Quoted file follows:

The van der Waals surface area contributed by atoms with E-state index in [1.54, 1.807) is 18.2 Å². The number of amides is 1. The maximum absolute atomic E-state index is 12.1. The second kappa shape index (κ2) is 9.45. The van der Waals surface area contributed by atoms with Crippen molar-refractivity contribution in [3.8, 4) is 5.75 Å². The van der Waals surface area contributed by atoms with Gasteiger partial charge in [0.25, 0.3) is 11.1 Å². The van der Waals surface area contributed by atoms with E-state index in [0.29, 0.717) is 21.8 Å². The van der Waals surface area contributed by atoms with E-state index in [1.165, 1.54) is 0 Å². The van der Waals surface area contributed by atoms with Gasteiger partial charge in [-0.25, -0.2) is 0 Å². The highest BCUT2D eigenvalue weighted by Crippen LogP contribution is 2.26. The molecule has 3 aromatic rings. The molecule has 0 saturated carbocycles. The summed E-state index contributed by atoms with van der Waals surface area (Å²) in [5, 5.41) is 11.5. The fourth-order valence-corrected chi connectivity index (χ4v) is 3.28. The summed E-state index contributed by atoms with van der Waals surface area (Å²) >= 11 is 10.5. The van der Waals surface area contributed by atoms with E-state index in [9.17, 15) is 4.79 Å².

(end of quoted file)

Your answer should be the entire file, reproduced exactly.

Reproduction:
The van der Waals surface area contributed by atoms with E-state index in [1.54, 1.807) is 18.2 Å². The number of amides is 1. The maximum absolute atomic E-state index is 12.1. The second kappa shape index (κ2) is 9.45. The van der Waals surface area contributed by atoms with Crippen molar-refractivity contribution in [3.8, 4) is 5.75 Å². The van der Waals surface area contributed by atoms with Gasteiger partial charge in [0.25, 0.3) is 11.1 Å². The van der Waals surface area contributed by atoms with E-state index in [0.29, 0.717) is 21.8 Å². The van der Waals surface area contributed by atoms with E-state index in [1.165, 1.54) is 0 Å². The van der Waals surface area contributed by atoms with Gasteiger partial charge in [-0.25, -0.2) is 0 Å². The highest BCUT2D eigenvalue weighted by Crippen LogP contribution is 2.26. The molecule has 3 aromatic rings. The molecule has 0 saturated carbocycles. The summed E-state index contributed by atoms with van der Waals surface area (Å²) in [5, 5.41) is 11.5. The fourth-order valence-corrected chi connectivity index (χ4v) is 3.28. The summed E-state index contributed by atoms with van der Waals surface area (Å²) >= 11 is 10.5. The van der Waals surface area contributed by atoms with E-state index in [9.17, 15) is 4.79 Å².